But now, with a quarter of time elapsed between that pulse-reading and the election, surer signs are emerging that something more substantial than a "micro-wave" is heating up this summer. Historical trends and big picture indicators--generic congressional ballot tests and approval ratings of President Bush's job performance in particular - have always been heavily stacked against the GOP in this "sixth year itch" cycle, but aggregations of more race-specific indicators are now suggesting that Republicans are headed for their most serious midterm losses in decades.
As national discontent over gas prices, Iraq, and general instability in the Middle East percolate, approval ratings of Congress, the president, and the national direction continue to languish at torrid depths. But as the Crystal Ball has cautioned again and again, Democrats cannot truly capitalize on the withering political climate faced by the GOP unless they succeed in convincing large numbers of voters to evaluate their home-state Republican candidates through the powerful lens of national displeasure. In other words, the size of Democrats' gains will be contingent upon how well they play the game of guilt by (Bush) association as Republicans seek to escape the shadow of their unpopular chief executive.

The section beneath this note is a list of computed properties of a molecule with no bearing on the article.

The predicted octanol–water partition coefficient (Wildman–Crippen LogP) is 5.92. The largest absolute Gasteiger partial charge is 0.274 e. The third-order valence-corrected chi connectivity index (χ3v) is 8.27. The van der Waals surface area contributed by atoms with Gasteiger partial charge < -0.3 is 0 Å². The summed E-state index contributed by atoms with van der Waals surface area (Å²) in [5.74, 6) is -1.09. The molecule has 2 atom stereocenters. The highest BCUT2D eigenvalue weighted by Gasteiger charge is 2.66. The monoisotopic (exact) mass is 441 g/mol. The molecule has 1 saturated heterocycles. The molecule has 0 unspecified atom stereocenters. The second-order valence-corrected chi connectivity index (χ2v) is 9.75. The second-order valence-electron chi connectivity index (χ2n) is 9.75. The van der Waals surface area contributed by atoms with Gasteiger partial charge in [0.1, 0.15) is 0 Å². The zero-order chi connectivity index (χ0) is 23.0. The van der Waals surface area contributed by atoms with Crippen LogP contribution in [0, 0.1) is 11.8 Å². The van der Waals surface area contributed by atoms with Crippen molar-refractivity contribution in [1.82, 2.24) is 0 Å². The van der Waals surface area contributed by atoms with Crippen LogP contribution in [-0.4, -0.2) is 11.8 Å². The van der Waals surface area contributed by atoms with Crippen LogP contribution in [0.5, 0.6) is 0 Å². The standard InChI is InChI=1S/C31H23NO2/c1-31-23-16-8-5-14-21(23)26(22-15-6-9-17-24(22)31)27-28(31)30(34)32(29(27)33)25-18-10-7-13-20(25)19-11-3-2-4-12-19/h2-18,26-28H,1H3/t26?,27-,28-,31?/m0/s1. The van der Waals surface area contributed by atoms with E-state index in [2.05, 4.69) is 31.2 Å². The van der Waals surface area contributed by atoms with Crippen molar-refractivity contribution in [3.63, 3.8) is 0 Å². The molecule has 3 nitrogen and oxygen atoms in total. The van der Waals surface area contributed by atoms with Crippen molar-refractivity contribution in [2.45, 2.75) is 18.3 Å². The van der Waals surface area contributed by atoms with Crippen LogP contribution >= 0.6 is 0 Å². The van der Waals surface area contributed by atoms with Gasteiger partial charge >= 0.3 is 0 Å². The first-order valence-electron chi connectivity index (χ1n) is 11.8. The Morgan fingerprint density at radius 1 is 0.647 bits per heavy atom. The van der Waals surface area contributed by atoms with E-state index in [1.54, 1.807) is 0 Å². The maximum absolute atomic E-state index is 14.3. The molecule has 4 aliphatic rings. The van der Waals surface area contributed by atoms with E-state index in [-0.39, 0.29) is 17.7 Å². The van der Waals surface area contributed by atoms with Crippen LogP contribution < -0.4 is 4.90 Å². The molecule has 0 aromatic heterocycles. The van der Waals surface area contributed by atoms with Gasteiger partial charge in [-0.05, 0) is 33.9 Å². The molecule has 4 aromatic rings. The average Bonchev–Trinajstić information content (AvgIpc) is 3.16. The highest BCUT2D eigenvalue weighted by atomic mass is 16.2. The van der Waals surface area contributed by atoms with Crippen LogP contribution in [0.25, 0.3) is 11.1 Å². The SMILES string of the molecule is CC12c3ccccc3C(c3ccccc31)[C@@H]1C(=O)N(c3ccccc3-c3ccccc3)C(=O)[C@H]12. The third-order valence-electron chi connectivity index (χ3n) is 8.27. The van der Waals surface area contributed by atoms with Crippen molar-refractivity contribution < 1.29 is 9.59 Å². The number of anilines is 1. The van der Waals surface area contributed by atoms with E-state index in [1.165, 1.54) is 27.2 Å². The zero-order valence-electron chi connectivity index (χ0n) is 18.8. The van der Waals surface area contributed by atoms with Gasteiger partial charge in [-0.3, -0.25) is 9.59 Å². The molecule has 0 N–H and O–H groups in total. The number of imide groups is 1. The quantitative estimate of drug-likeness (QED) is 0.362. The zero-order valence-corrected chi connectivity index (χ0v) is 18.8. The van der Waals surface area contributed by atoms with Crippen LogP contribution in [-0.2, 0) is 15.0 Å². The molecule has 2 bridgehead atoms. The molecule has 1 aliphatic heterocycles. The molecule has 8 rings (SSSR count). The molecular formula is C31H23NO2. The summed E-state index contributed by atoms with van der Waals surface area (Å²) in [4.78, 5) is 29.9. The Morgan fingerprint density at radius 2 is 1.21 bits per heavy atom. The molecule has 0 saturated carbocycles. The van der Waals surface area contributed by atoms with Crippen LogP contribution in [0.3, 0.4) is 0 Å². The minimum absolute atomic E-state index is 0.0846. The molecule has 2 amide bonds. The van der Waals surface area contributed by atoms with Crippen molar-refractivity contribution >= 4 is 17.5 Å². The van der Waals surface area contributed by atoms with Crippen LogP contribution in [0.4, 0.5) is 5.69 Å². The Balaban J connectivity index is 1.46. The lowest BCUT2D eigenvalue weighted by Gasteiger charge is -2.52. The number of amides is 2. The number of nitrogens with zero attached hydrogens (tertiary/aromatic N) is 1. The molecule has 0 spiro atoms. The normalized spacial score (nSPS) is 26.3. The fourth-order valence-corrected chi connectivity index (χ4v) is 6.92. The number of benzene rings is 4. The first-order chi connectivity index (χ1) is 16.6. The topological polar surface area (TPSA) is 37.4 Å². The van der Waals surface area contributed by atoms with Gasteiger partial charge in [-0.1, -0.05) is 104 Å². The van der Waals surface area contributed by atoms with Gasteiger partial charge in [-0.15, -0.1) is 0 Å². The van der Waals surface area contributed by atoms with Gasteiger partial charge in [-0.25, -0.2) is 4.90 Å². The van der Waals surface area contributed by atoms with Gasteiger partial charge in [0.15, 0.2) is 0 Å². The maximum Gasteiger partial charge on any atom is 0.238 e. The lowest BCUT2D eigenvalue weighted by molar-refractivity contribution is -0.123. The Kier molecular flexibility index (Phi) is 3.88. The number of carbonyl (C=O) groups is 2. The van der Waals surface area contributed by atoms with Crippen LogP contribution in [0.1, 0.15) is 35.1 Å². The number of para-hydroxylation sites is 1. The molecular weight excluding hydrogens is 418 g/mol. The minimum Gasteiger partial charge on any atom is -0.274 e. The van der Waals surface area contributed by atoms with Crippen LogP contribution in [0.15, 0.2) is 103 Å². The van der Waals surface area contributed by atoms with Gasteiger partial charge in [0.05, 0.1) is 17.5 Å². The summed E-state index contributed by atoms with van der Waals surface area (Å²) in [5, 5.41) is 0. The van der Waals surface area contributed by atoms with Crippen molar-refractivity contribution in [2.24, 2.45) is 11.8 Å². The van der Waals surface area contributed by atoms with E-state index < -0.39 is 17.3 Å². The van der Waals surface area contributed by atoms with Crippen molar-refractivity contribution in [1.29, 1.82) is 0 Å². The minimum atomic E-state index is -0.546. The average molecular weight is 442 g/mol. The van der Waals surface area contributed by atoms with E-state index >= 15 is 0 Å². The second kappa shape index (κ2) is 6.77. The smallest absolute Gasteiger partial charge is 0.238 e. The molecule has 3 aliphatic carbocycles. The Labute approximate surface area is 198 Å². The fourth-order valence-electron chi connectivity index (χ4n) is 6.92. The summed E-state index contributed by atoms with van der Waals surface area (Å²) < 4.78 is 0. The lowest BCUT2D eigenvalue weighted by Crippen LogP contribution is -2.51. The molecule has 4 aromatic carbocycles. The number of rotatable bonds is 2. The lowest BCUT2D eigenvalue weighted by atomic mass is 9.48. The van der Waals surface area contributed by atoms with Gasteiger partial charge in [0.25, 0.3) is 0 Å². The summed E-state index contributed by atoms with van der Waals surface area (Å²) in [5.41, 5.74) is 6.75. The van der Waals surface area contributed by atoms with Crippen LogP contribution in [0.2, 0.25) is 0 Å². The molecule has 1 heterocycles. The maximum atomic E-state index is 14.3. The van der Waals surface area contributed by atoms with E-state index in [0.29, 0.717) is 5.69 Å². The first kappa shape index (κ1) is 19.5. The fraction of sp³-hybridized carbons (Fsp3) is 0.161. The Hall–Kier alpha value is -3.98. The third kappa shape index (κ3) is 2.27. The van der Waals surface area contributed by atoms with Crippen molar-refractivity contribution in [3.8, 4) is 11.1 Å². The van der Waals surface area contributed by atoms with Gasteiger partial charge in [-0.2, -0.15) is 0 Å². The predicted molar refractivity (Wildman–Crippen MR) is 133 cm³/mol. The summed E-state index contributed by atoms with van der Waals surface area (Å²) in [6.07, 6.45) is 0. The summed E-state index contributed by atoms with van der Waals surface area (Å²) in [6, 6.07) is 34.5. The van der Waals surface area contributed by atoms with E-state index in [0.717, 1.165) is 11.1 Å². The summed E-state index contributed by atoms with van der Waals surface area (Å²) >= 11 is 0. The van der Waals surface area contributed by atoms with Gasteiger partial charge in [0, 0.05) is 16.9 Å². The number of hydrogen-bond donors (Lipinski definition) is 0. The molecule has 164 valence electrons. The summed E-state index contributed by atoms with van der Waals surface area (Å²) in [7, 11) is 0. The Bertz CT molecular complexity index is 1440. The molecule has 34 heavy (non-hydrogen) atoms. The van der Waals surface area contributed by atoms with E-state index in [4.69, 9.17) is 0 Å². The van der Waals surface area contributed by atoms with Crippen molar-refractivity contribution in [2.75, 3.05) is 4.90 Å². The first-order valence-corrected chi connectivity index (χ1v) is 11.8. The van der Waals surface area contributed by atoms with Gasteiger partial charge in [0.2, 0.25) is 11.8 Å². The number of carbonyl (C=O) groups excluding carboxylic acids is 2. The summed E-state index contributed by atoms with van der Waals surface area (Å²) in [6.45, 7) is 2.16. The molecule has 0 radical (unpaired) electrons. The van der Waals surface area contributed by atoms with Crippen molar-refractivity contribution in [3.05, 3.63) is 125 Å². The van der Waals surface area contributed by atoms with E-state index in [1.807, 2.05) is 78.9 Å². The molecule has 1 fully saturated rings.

Beyond playing "guilt-by-association," Democrats must also devise a better, more substantive platform. Voters aren't that stupid and electoral attitudes are local. There are signs a new Congress is in the works come November, but some of this speculation may be pure hype if Democrats are unable to manage better voter turnout and create resonating policy themes.